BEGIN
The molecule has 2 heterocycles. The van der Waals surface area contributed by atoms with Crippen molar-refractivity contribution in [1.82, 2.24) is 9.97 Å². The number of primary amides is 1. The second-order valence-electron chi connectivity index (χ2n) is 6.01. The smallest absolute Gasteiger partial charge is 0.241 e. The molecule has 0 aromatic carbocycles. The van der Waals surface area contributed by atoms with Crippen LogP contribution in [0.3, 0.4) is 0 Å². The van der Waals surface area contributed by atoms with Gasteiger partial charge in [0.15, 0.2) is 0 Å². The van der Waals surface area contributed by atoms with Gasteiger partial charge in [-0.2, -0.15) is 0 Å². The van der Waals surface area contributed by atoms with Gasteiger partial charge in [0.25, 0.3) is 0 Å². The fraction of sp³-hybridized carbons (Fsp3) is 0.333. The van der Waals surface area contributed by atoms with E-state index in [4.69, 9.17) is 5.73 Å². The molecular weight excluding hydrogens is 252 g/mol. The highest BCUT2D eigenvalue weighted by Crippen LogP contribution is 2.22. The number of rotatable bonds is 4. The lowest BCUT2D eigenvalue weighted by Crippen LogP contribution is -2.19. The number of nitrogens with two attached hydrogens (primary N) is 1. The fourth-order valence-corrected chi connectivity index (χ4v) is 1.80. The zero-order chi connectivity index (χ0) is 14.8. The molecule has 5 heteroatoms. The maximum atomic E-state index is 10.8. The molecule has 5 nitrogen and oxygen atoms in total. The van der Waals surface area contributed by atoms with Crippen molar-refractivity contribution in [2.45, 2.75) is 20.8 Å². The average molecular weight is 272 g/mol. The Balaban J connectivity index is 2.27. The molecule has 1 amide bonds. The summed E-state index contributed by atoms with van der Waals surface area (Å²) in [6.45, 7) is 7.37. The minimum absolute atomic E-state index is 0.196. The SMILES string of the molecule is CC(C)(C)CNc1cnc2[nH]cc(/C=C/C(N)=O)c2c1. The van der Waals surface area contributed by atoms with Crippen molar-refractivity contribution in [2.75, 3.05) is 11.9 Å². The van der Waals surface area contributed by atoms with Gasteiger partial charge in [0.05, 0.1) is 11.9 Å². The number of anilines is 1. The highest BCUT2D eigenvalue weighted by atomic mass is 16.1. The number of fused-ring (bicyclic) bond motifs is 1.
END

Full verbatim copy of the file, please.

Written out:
The molecule has 2 heterocycles. The van der Waals surface area contributed by atoms with Crippen molar-refractivity contribution in [1.82, 2.24) is 9.97 Å². The number of primary amides is 1. The second-order valence-electron chi connectivity index (χ2n) is 6.01. The smallest absolute Gasteiger partial charge is 0.241 e. The molecule has 0 aromatic carbocycles. The van der Waals surface area contributed by atoms with Crippen LogP contribution in [0.3, 0.4) is 0 Å². The van der Waals surface area contributed by atoms with Gasteiger partial charge in [0.15, 0.2) is 0 Å². The van der Waals surface area contributed by atoms with Gasteiger partial charge in [-0.2, -0.15) is 0 Å². The van der Waals surface area contributed by atoms with Gasteiger partial charge in [0.25, 0.3) is 0 Å². The fraction of sp³-hybridized carbons (Fsp3) is 0.333. The van der Waals surface area contributed by atoms with E-state index in [4.69, 9.17) is 5.73 Å². The molecular weight excluding hydrogens is 252 g/mol. The highest BCUT2D eigenvalue weighted by Crippen LogP contribution is 2.22. The number of rotatable bonds is 4. The lowest BCUT2D eigenvalue weighted by Crippen LogP contribution is -2.19. The number of nitrogens with two attached hydrogens (primary N) is 1. The fourth-order valence-corrected chi connectivity index (χ4v) is 1.80. The zero-order chi connectivity index (χ0) is 14.8. The molecule has 5 heteroatoms. The maximum atomic E-state index is 10.8. The molecule has 5 nitrogen and oxygen atoms in total. The van der Waals surface area contributed by atoms with Crippen molar-refractivity contribution in [2.45, 2.75) is 20.8 Å². The average molecular weight is 272 g/mol. The Balaban J connectivity index is 2.27. The molecule has 1 amide bonds. The summed E-state index contributed by atoms with van der Waals surface area (Å²) in [6.45, 7) is 7.37. The minimum absolute atomic E-state index is 0.196. The SMILES string of the molecule is CC(C)(C)CNc1cnc2[nH]cc(/C=C/C(N)=O)c2c1. The van der Waals surface area contributed by atoms with Crippen molar-refractivity contribution in [2.75, 3.05) is 11.9 Å². The van der Waals surface area contributed by atoms with Gasteiger partial charge in [0.05, 0.1) is 11.9 Å². The number of anilines is 1. The highest BCUT2D eigenvalue weighted by atomic mass is 16.1. The number of fused-ring (bicyclic) bond motifs is 1.